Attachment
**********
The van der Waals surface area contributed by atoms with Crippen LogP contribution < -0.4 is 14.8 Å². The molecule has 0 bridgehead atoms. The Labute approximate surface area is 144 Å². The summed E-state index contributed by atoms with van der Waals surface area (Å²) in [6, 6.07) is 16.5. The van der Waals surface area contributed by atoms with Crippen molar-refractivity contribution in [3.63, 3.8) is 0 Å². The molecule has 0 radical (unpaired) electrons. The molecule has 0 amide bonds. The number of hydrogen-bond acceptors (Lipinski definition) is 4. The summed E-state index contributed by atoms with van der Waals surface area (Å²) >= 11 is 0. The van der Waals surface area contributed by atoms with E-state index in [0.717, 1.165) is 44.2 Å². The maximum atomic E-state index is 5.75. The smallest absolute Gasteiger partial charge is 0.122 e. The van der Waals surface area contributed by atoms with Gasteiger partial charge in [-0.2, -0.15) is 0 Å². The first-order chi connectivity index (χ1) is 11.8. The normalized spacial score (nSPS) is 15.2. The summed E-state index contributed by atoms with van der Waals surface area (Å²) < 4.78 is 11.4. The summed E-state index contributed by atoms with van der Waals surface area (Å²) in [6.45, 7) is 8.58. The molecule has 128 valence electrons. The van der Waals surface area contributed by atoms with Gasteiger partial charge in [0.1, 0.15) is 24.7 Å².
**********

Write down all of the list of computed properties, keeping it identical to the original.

The van der Waals surface area contributed by atoms with Crippen LogP contribution < -0.4 is 14.8 Å². The molecule has 0 bridgehead atoms. The Labute approximate surface area is 144 Å². The summed E-state index contributed by atoms with van der Waals surface area (Å²) in [6, 6.07) is 16.5. The van der Waals surface area contributed by atoms with Crippen molar-refractivity contribution in [3.63, 3.8) is 0 Å². The molecule has 0 radical (unpaired) electrons. The molecule has 0 amide bonds. The number of hydrogen-bond acceptors (Lipinski definition) is 4. The summed E-state index contributed by atoms with van der Waals surface area (Å²) >= 11 is 0. The van der Waals surface area contributed by atoms with E-state index in [0.717, 1.165) is 44.2 Å². The maximum atomic E-state index is 5.75. The smallest absolute Gasteiger partial charge is 0.122 e. The van der Waals surface area contributed by atoms with Gasteiger partial charge in [-0.2, -0.15) is 0 Å². The first-order chi connectivity index (χ1) is 11.8. The normalized spacial score (nSPS) is 15.2. The summed E-state index contributed by atoms with van der Waals surface area (Å²) < 4.78 is 11.4. The summed E-state index contributed by atoms with van der Waals surface area (Å²) in [6.45, 7) is 8.58. The molecule has 128 valence electrons. The van der Waals surface area contributed by atoms with Gasteiger partial charge in [0.1, 0.15) is 24.7 Å².